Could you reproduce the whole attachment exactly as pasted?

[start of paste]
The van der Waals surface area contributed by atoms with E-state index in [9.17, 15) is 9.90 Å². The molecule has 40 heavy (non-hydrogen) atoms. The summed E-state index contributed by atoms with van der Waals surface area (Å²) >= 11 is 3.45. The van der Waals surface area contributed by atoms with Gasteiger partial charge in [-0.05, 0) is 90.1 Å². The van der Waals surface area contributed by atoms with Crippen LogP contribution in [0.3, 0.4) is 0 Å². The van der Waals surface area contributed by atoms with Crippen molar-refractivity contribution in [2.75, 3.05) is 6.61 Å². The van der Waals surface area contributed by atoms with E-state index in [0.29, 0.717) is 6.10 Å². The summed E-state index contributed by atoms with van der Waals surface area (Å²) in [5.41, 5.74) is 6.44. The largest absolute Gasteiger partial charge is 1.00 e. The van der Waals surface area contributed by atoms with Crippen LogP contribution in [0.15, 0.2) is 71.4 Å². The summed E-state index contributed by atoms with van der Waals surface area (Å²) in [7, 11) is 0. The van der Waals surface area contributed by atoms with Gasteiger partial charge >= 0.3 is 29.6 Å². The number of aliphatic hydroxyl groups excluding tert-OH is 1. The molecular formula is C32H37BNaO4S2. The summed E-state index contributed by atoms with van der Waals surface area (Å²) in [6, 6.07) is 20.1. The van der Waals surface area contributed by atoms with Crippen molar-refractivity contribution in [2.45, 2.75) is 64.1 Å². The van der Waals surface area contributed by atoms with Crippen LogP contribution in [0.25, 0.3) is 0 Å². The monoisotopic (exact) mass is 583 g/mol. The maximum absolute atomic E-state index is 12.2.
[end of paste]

The van der Waals surface area contributed by atoms with E-state index in [9.17, 15) is 9.90 Å². The molecule has 40 heavy (non-hydrogen) atoms. The summed E-state index contributed by atoms with van der Waals surface area (Å²) >= 11 is 3.45. The van der Waals surface area contributed by atoms with Gasteiger partial charge in [-0.05, 0) is 90.1 Å². The van der Waals surface area contributed by atoms with Crippen LogP contribution in [0.3, 0.4) is 0 Å². The van der Waals surface area contributed by atoms with Crippen molar-refractivity contribution in [2.75, 3.05) is 6.61 Å². The van der Waals surface area contributed by atoms with E-state index in [0.29, 0.717) is 6.10 Å². The summed E-state index contributed by atoms with van der Waals surface area (Å²) in [5.41, 5.74) is 6.44. The largest absolute Gasteiger partial charge is 1.00 e. The van der Waals surface area contributed by atoms with Crippen LogP contribution in [0.15, 0.2) is 71.4 Å². The summed E-state index contributed by atoms with van der Waals surface area (Å²) in [7, 11) is 0. The van der Waals surface area contributed by atoms with Gasteiger partial charge >= 0.3 is 29.6 Å². The number of aliphatic hydroxyl groups excluding tert-OH is 1. The molecular formula is C32H37BNaO4S2. The summed E-state index contributed by atoms with van der Waals surface area (Å²) in [6, 6.07) is 20.1. The van der Waals surface area contributed by atoms with Crippen molar-refractivity contribution in [2.45, 2.75) is 64.1 Å². The van der Waals surface area contributed by atoms with Crippen LogP contribution in [0.25, 0.3) is 0 Å². The monoisotopic (exact) mass is 583 g/mol. The maximum absolute atomic E-state index is 12.2.